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BC Energy Step Code Local Government Needs Assessment Lloyd, Geneva 2019-08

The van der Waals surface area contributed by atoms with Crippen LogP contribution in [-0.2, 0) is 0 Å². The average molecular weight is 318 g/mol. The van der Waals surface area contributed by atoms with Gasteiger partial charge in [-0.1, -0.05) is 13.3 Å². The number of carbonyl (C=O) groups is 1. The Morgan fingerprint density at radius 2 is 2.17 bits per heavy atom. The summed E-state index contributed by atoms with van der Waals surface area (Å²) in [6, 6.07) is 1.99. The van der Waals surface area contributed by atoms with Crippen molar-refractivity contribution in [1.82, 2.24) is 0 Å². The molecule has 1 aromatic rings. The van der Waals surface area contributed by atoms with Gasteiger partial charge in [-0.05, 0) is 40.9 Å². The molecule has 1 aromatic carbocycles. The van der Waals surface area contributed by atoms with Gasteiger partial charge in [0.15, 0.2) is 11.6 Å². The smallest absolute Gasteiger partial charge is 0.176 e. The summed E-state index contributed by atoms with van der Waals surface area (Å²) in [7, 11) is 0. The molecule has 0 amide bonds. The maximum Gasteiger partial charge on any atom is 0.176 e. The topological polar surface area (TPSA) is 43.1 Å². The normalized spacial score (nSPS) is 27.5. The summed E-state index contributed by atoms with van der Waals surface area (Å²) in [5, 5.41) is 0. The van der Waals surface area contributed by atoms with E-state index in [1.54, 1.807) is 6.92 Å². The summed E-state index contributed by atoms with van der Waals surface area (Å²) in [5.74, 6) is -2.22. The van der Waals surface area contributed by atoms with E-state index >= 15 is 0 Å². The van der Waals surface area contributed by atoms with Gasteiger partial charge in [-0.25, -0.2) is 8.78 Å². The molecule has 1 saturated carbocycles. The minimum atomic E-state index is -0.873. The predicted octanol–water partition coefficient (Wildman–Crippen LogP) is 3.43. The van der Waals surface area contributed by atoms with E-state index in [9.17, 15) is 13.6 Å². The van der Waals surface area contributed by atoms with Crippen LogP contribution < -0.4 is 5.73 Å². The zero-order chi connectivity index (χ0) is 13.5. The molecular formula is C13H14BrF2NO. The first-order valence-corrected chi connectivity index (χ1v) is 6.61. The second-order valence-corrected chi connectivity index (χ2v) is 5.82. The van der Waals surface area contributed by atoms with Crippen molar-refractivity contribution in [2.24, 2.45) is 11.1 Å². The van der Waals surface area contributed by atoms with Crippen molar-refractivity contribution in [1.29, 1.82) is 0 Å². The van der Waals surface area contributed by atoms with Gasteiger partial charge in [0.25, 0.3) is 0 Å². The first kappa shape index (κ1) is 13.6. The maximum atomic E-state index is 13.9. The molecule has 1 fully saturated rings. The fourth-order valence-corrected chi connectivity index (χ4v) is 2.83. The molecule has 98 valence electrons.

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1Local Government Needs Assessment | BC Energy Step Code Local Government Needs AssessmentPrepared by:Geneva LloydUBC Sustainability ScholarPrepared for:Maya ChorobikCommunity Energy ManagerCommunity Energy AssociationPLAN 528 Capstone - Graduating ProjectAugust 2019Understanding how to support smaller communities2Local Government Needs Assessment | AcknowledgmentsI would like to thank my mentor Maya Chorobik for their guidance and support throughout my research.  I would also like to thank Karen Taylor, Peter Robinson and all the interviewees for their time and insight. This report was produced as part of the UBC Sustainability Scholars Program, a partnership between the University of British Columbia and various local governments and organisations in support of providing graduate students with opportunities to do applied research on projects that advance sustainability across the region. This project was conducted under the mentorship of Community Energy Association staff. The opinions and recommendations in this report and any errors are those of the author and do not necessarily reflect the views of Community Energy Association or the University of British Columbia.3Local Government Needs Assessment | Table of ContentsExecutive Summary 4Methodology  5Findings  5Recommendations 6Introduction  8The BC Energy Step Code  8The Project  8Methodology  9Background Research  9Data Analysis & Prioritization  9Interviews  9Interview results  11Communication Barriers  11Political Barriers  13Capacity Barriers 14Social Barriers 16Discussion  18Raise awareness of CEA support  18Support Energy Advisors  19Broaden outreach scope  19Conclusion  20Appendix A - Interview Guide 214Local Government Needs Assessment | Executive SummaryThe BC Energy Step Code is a revolutionary, performance-based strategy that aims to increase energy efficiency standards for all new construction in British Columbia.  Since its introduction in 2017, the BC Energy Step Code has been adopted by 26 of the province’s 162 local governments.1   Adoption of the Step Code continues to grow throughout the province but most of the uptake has occurred in the province’s main population centers and around Vancouver.  Smaller governments vary drastically in capacity and context compared to larger governments and therefore face different challenges to adopting the BC Energy Step Code.  The Community Energy Association plays a key role in the successful rollout of the BC Energy Step Code by supporting small and medium communities across the province.2 The goal of this project is to increase BC Energy Step Code adoption in small and medium communities by optimizing Community Energy Association support efforts.   This report focuses specifically on the unique challenges and opportunities of implementing the BC Energy Step Code in small and medium communities and is guided by the following objectives:3     > Identify barriers to implementation for small and medium governments  > Engage with local governments and raise awareness of available support  > Determine next steps and actions for Community Energy Association 1  See the BC Energy Step Code website for most recent information: https://energystepcode.ca/implementation_updates/2  Communities with a population less than 75,0003  To broaden the outreach scope, municipalities smaller than 90,000 were con-sidered for this project.By 2022, the BC Building Code will be equivalent to Step 3 of the Step Code.By 2032, the BC Building Code will be equivalent to Step 5, the highest step of the Step Code.5Local Government Needs Assessment | Methodology This research took place over the course of four months (May to August 2019) and consists of three components: background research, data analysis & prioritization, and interviews.   The bulk of the research focused on prioritizing local governments and conducting interviews.  30 municipalities and four regional districts were prioritized based on high housing activity and low levels of engagement with the Step Code.4  The researcher contacted 64 planners and building officials via email and conducted 18 interviews. Findings Interviewees are generally supportive of the BC Energy Step Code, but differing local political, social, economic, and environmental factors influence a government’s willingness to implement.  Despite individual differences, the following four areas emerged as consistent barriers to implementation: communication, political, capacity, and social. Communication is key to raising awareness about the BC Energy Step Code and available support. There lacks a general awareness about the Step Code amongst local councillors and even some building officials.  Communicating new changes to the approval process and new building methods with the building industry also poses a challenge.  Political dynamics between staff and Council and between municipalities and the Province influence the likelihood of implementation.  Without an obvious advocate amongst staff or clear direction from Council, municipalities are unlikely to implement the Step Code.  Many interviewees do not agree that the Step Code should be optional and would prefer if it was provincially mandated. Capacity constraints on municipal staff, the building industry and Energy Advisors are the most commonly cited challenges to Step Code implementation.  This challenge is especially true for smaller, more remote municipalities.4  Engagement is based on survey responses from BC Housing’s annual BC Ener-gy Step Code Local Government Survey Housing activity is based on BC Government’s building permits data.Regional Districts were also prioritized based on internal information about member municipalities.6Local Government Needs Assessment | Social relations between local governments and industry tend to be more informal and personal in smaller communities. The Step Code is commonly perceived as another bureaucratic imposition and municipalities are uncomfortable voluntarily enforcing it.RecommendationsEngaging with interviewees has spurred further conversations between municipal staff and CEA and serves as an initital step towards implementation.  The interviews generated a mutual sense of support for both municipal staff and CEA and the overall enthusiasm around the Step Code is encouraging.  Three areas for action are identified for CEA to consider moving forward with their support:Raise awareness of CEA support CEA should continue to engage with municipalities through a similiar research project for 2020 in partnership with BC Hydro and the UBC Sustainability Scholars program.  Keeping a similar scope to this project, future projects should emphasize outreach and engagement and prioritize more remote communities around the province.Support Energy AdvisorsPromoting Energy Advisor certification through outreach efforts and incentives can increase the supply of Energy Advisors.  Engagement should focus on smaller and more remote areas and can be done through public institutions, such as colleges.  Financial incentives, such as grants or rebates, will also encourage certification uptake.  Broaden outreach scopeOutreach efforts targetted at local councillors and mayors can alleviate some of the administrative burden on staff who advocate for the Step Code, and can  prompt Council to prioritize implementation. Educational materials that are simple, brief, and relevant to Council will help bridge the information gap within local governments. 7Local Government Needs Assessment | 8Local Government Needs Assessment | Introduction The BC Energy Step Code The Province of BC introduced the BC Energy Step Code (the Step Code) in 2017 which has since been adopted by 26 of the province’s 162 local governments.5  While the Step Code is currently optional for local governments to adopt, at least until 2022, this gradual strategy aims to prepare municipalities and industry for 2032 when all new buildings must be net-zero energy-ready. Adoption of the Step Code continues to grow throughout the province but most of the uptake has occurred in the province’s main population centers and in the Lower Mainland.  Of the 26 local governments who have adopted the Step Code, 14 of those governments are in the Lower Mainland and the Sea to Sky Corridor, and eight of the province’s ten most populous municipalities have adopted.   The Community Energy Association (CEA) plays a key role in the successful rollout of the Step Code by supporting local governments through the implementation process.  The CEA’s Energy Step Code implementation support project provides targeted support to local governments with a population of less than 75,000.  Some examples of the support provided include hosting peer network meetings, facilitating industry engagement workshops, supporting policy and planning efforts, and building staff capacity.   The Project The following report complements CEA’s support efforts by looking specifically at small- and medium-sized communities with regards to Step Code implementation.6 The goal of the project is to increase Step Code adoption in small and medium communities.  Recognizing that smaller and more rural communities operate in very different contexts compared to large communities, this research seeks to understand the unique challenges of smaller communities so that CEA can optimize its support efforts.   This project also provides an opportunity to engage with communities who had previously little to no engagement with CEA or the BC Energy Step Code Council.  Engaging with the communities increases overall awareness of the Step Code and the CEA and connects CEA staff with individual municipal staff.    5  As of July 20196  Communities with a population less than 85,000 (based on 2016 population data) were considered for this research.By 2022, the BC Building Code will be equivalent to Step 3 of the Step Code.By 2032, the BC Building Code will be equivalent to Step 5, the highest step of the Step Code.9Local Government Needs Assessment | Methodology This research took place over the course of four months (May to August 2019) and consists of three components: background research, data analysis & prioritization, and interviews.   Background Research The background research entailed a thorough review of Step Code reports and resources, and a scan of relevant municipal policies. This scan provided foundational knowledge of the Step Code and up to date implementation information.   Data Analysis & Prioritization Deciding which municipalities to interview involved prioritizing communities based on available data.  Given the scope of the research, only municipal governments that have not implemented the Step Code and with a population less than 85,000 were considered for interviews.7  Of the 133 governments that satisfy these criteria, 30 were chosen based on a ranking system that prioritizes high levels of building activity and low levels of preexisting engagement with the Step Code.  Regional districts were also considered and four were individually selected based on similar criteria and internal information (including potential for a regional coordination approach with member municipalities).  Housing starts data from the Province of BC was analyzed to determine rates of local building activity and responses from the 2017, 2018 and 2019 BC Energy Step Code Local Government Survey were analysed to determine governments’ level of engagement.8  Interviews After contacting 56 building officials and planners from 30 municipal governments, the researcher conducted 16 phone interviews over the course of three weeks. For the four regional districts, the researcher contacted eight staff and conducted two interviews for a total of 18 interviews. Interviews were semi-structured and loosely followed a predetermined list of questions.  See Appendix A for a list of interview questions.   7  One municipality’s population has since exceeded 85,000 but was still included in this project because 2016 population data was used.8  Housing start data was accessed here.  The survey data is confidential therefore detailed information about individual interviewees and responses is not shared in this publicly available report. 64 staff contacted18 interviews conducted10Local Government Needs Assessment | Number of interviewees by regional district:Number of interviewees by population of municipality:0 - 22,500822,501 - 45,000545,001 - 67,500067,501 - 90,000111Local Government Needs Assessment | Interview Results The biggest takeaway from the interviews is that no two governments or communities are the same.  Every government operates in a slightly different context where differing economic, political, environmental and social factors influence the actions and decision-making process of staff, Council, builders, and homeowners.  The purpose of the interviews was to connect with local staff and learn more about the challenges specific to each community so that CEA can cater support efforts to individual municipalities and more broadly to smaller communities. Despite individual differences, there was general consistency in the barriers to implementation, which are categorized in the following four themes: communication, political, capacity, and social. In addition to this report, CEA developed a document for internal use with contact information, building activity stats, population and a summary of each interview.  To respect confidentiality, that report is for CEA’s internal use only. Communication Barriers Awareness  While all the interviewees are at least somewhat familiar with the Step Code, many don’t believe that their Council is aware of the Step Code. Furthermore, none of the interviewees were aware of the support services that CEA provides specifically for Step Code implementation. Most interviewees believe that their building community is aware of the Step Code, but a common concern is around educating industry about the Step Code. The two areas that require the most attention are educating industry about new approval processes and training industry on building methods. Examples of CEA support services: > Delegation to Council to provide an introduction to the Step Code and options for implementation > Staff capacity building > Support developing a Step Code implementation strategy > Support writing/updating bylaws, policies or incentives > Putting on industry training events > Coordinating industry engagementCommon barriers to Step Code implementation: > Communication > Political > Capacity > Social12Local Government Needs Assessment | ``Perceptions of cost The most commonly stated challenge of Step Code implementation is the increase in cost of building.  However, most interviewees acknowledge that the increase is not dramatic, and that the main problem is the perceived cost. In these cases, the challenge is communicating the actual costs of building to the Step Code and showing builders how to build energy and cost-efficient houses. There is also a general mistrust and skepticism surrounding the cost of building to the Step Code.  Many interviewees have accessed the Energy Step Code Council’s building costs metrics but consider them the best-case scenarios and not representative of average houses or of archetypes in their climate zone.  The feedback is that the Step Code Council’s numbers aren’t reflective of reality.Engagement with industry How local governments engage and communicate with their building community varies.  Of the smallest eight municipalities, five of the interviewees say there is a strong relationship with the building community that is mostly based on face-to-face, informal interactions. Whereas five of the six biggest municipalities say there is very little engagement with builders, usually in the form of a one-time meeting or a forum through a local association.  13Local Government Needs Assessment | ``Political Barriers The biggest obstacle right now is political.  It would be about educating Council more than anything.Ownership Without clear direction from Council or a staff champion, the likelihood of early Step Code implementation is low.  Building officials at four municipalities are aware of the Step Code but have little to no intention of acting until they are told to do so by Council.  At the same time, few interviewees are confident that Council is fully aware of the Step Code or the 2022 deadline.  This suggests that there is no clear ownership of the Step Code between staff and Council.  It is also unclear between staff, namely the building department and the planning department, who is responsible for the Step Code. Implementing the Step Code requires coordination and action across departments. While this issue wasn’t explicitly stated in the interviews, it seems unclear and uncertain whose desk it falls on.  For example, six of the 25 planners contacted for an interview deferred to their building department because they were not familiar enough with the Step Code. And only 20% of planners contacted agreed to an interview whereas building officials had a 38% response rate.   Leadership Internal and external leadership, or lack thereof, is another factor in whether a government implements the Step Code early.    Only one interviewee said that their Council wants to be in a leader position in terms of the Step Code while others prefer to see other municipalities take the lead and work out the kinks.  Five of the interviewees have demonstrated internal leadership by initiating (or planning) conversation with Council because they believe it’s important and want to prepare staff and the building community.  One interviewee said that the driving motivation to implement early was to keep up with neighbouring municipalities so that local builders are not behind. However, a major challenge even for those who are keen on the Step Code is staff capacity, which is explained further below.   20%plannersInterview response rate by position:38%builders14Local Government Needs Assessment | Mandatory vs. Voluntary Staff attitudes towards Step Code implementation also pose a political barrier.  Apart from one interviewee, all interviewees support the end goal of the Step Code and agree that it is a necessary move forward.  However, seven interviewees explicitly stated that the Step Code rollout should not be voluntary and that it should be provincially mandated. In general, interviewees think the voluntary rollout adds an administrative burden on municipal staff and uncertainty for the building industry.   Capacity BarriersStaff Despite strong support for the Step Code, most interviewees don’t have the time or resources to advocate for the Step Code and are concerned about staff capacity if it is implemented.   I have to bring myself up to speed on the Step Code... There’s only 24 hours in a day and I need to have the necessary resources to provide a good presentation to Council so that they buy in.For most interviewees, they work with 2-3 staff on a wide range of files and are just able to complete their daily tasks.   Because it isn’t mandatory, the Step Code is a side of the desk project for many interviewees and there is minimal time or resources to engage in the process.  When asked if they have participated in any Peer Network meetings, one interviewee expressed: “When you have the staffing...you have the ability to jockey bodies around and get the day-to-day tasks done...unfortunately more meetings with different agencies just isn’t in the formula for a small community.” Because of limited staff capacity, five of the municipalities will most likely wait until the 2022 deadline before they do anything.  Four of those municipalities have a population of less than 13,000, suggesting that this is especially true for smaller communities. These municipalities feel they can not justify spending the extra time and resources to implement the Step Code early if it will be mandatory in three years.   15Local Government Needs Assessment | `Energy Advisors The availability of Energy Advisors is a salient issue for smaller and more remote municipalities.  Six of the nine interviewees who raised the issue of Energy Advisors are from the six smallest municipalities interviewed.  For some communities, the nearest Energy Advisor may be several hundred kilometers away. Some interviewees are vaguely aware of Energy Advisors in their area but are generally concerned about the capacity of the market.  With a limited supply of local Energy Advisors, interviewees worry that this will cause delays in construction and approval processes. Building industry Thirteen of the interviewees are confident that at least some of their builders are capable of building above and beyond the BC Building Code.  However, five of those interviewees describe a spectrum of builders and are most concerned about builders on the lower end who will have the hardest time adjusting.  Interviewees described builders on the lower end of the spectrum as having difficulty complying with the existing base code.  At the other end of the spectrum, interviewees are confident in their builders who are building above and beyond (mostly because of consumer demand). This dichotomy typically reflects how interviewees described their community’s housing stock where there are either multi-million dollar projects of high performance buildings and then modest homes that are just meeting the building code.[Larger communities have] an office full of people who can coordinate training sessions with their permanent building crew. On our side, the single builder is scratching their head and thinking they’ll just have to muddle through this.  16Local Government Needs Assessment | ````Social BarriersEnforcement In small communities the relationship between industry and municipality tends to be informal and based on face-to-face interactions.  Interviewees expressed hesitation to implement the Step Code early because it positions their government as the enforcer as opposed to the Province.  This sentiment was more prominent in smaller, more remote communities where the relationship with builders is more personal.    The major issue is that a lot of builders come from a different world. They deal well with the building inspectors because they are from their world. But as soon as they enter that white collar, professional, tell you how to do your work world, they get very reluctant. Bureaucracy & imposition Six of the interviewees consider the Step Code just another layer of bureaucracy and paperwork that will cost more time and money for staff and industry.  This attitude is consistent with a historical stigma towards provincial policymakers telling industry what to do and how to do it.  The attitude of the guys [builders] is that this stuff is coming out of Victoria, the Lotus Land, what do they know about real building?17Local Government Needs Assessment | Interviewees also anticipate backlash from builders with the introduction of Energy Advisors.  Local building communities are small networks of contractors who know and trust each other.  It will be a challenge telling builders that they must work with an unfamiliar Energy Advisor.  Builders like to have their go-to person. They were being told by the Province that you have to work with this person. It was heavy-handed and they didn’t like the fact that they were being told to work with somebody they don’t know.  18Local Government Needs Assessment | Discussion Research prior to this encompassed all BC communities and made general inferences about smaller communities.  The feedback from the interviews is consistent with what has been heard through the Local Government Peer Network meetings as well as the BC Energy Step Code Local Government Surveys. However, by focusing on small- to medium-sized communities, these interviews elicited more nuanced responses and detailed information unique to individual municipalities.  This feedback helps CEA better understand where and how their support is most effective at a local and provincial level. The interviews have already initiated further conversations between municipal staff and CEA and serve as an initial step towards implementation.  On a broader level, the four key themes from the interviews reveal areas of opportunity for more general support from CEA, BC Hydro, and the Energy Step Code Council.  The following section identifies three actions that should be considered in future support efforts.  Raise Awareness of CEA Support While some interviewees were vaguely familiar with CEA, none were aware of the specific supports offered by CEA for Step Code implementation.  Most of the constraints described by interviewees fall into the scope of what CEA can offer, such as support preparing a report to council or coordinating training workshops for industry. When told about the ways in which CEA can help, all interviewees were receptive to and encouraged by the support opportunity regardless of where they are with the Step Code.  This project was an effective way to engage with municipalities and raise awareness about CEA.  Given the positive response from interviewees, it is recommended that CEA continue to reach out to municipalities, especially those not contacted through this project.  CEA and BC Hydro should consider conducting a similar research project for 2020 through the UBC Sustainability Scholars program. It is beneficial having a student conduct this research as it involves cold calling municipal staff who were generally receptive and keen to speak with a student.  Keeping a similar scope to this project, next year’s project should emphasize outreach and engagement and prioritize more remote communities around the province.     Recommendations moving forward: > Raise awareness > Support Energy Advisors > Broaden outreach scope19Local Government Needs Assessment | Support Energy Advisors One of the most cited concerns surrounding the Step Code is the limited supply of Energy Advisors. CEA and BC Hydro can support municipalities and alleviate strain in two ways: increase the supply of Energy Advisors and coordinate networks of local Energy Advisors.  Promoting the Energy Advisor certification, specifically in smaller and more remote communities, through outreach and incentives can increase the supply of Energy Advisors.  Outreach through educational institutions, such as public colleges, is an effective way to promote the Energy Advisor certification as a credible career path and should emphasize the increasing demand for Energy Advisors with the changes in the BC Building Code.   Financial incentives, such as grants or rebates, will also encourage certification uptake by reducing financial barriers.  These incentives can be distributed on the condition that the recipient works in a specific geographical region upon completion of training.  CEA can support building officials by facilitating coordination with existing local Energy Advisors. Most interviewees desired a list of practicing Energy Advisors in the area, so a simple database with up-to-date contact information for all Energy Advisors in the province would help staff considerably.  This database can also serve as a scheduling tool for builders to coordinate Energy Advisor site visits. This is especially needed in rural areas where Energy Advisors are travelling from out of town and it is more cost-effective to concentrate site visits.   Broaden outreach scope While all interviewees are at least aware of the Step Code, there is a significant information gap for Council.  Because a government’s decision to implement Step Code ultimately relies on Council approval, outreach efforts should target local decision makers. Educational materials that are simple, brief, and relevant to Council will help bridge the information gap within local government.  Raising Council’s awareness about the Step Code will also alleviate some administrative burden for staff that must invest time into educating Council and advocating for Step Code implementation.  20Local Government Needs Assessment | Conclusion Despite implementation challenges faced by many communities, there is an overall excitement and enthusiasm about the Step Code and its positive impact on our built and natural environment.  Most of the negative sentiments comes from a fear of the unknown and a feeling of being overwhelmed and at capacity. Reaching out to smaller communities created a mutual sense of support.  For municipal staff working in smaller communities, there is a sense of relief and encouragement knowing that CEA can provide support for what can be an intimidating process.  At the same time, it is encouraging and promising to hear from building officials and planners who are receptive to support and are keen to bring Step Code into the conversation with their government.  Knowing that both interviewees and CEA are encouraged by each other’s support reveals great potential for the continued success of the Step Code.21Local Government Needs Assessment | Appendix A - Interview Guide1. Can you briefly describe your role? If there are no survey responses:  2. Are you familiar with the ESC? 3. Are you familiar with the Community Energy Association and the support services they can provide? 4. Have you watched or participated in any information sessions or training on the BC Energy Step Code? 5. Have you attended meetings of one of the Local Government Peer Networks for the Energy Step Code? 6. Have you accessed the ESC Best Practices for Local Governments? If there are survey responses:  7. Are you aware that the province set a mandate that all new Part 9 buildings must be 20% more efficient (Step 3) by 2022?  8. Does your government have goals/targets related to energy and emissions in buildings? 9. Has your government engaged with the development community with regards to the Step Code?10. Do you know of a licensed energy advisor in your area?11. Are there any immediate barriers or challenges to implementing the Step Code?12. Can you think of any barriers or challenges down the road in implementing the Step Code?13.  Given these challenges, has your government sought external help/support? 14. What kind of support would be best suited to your community?  15. Are you interested in learning more about the BC Energy Step Code or receiving educational materials, such as brochures or leaflets, to distribute to builders? 16. Are you interested in joining the Peer Network?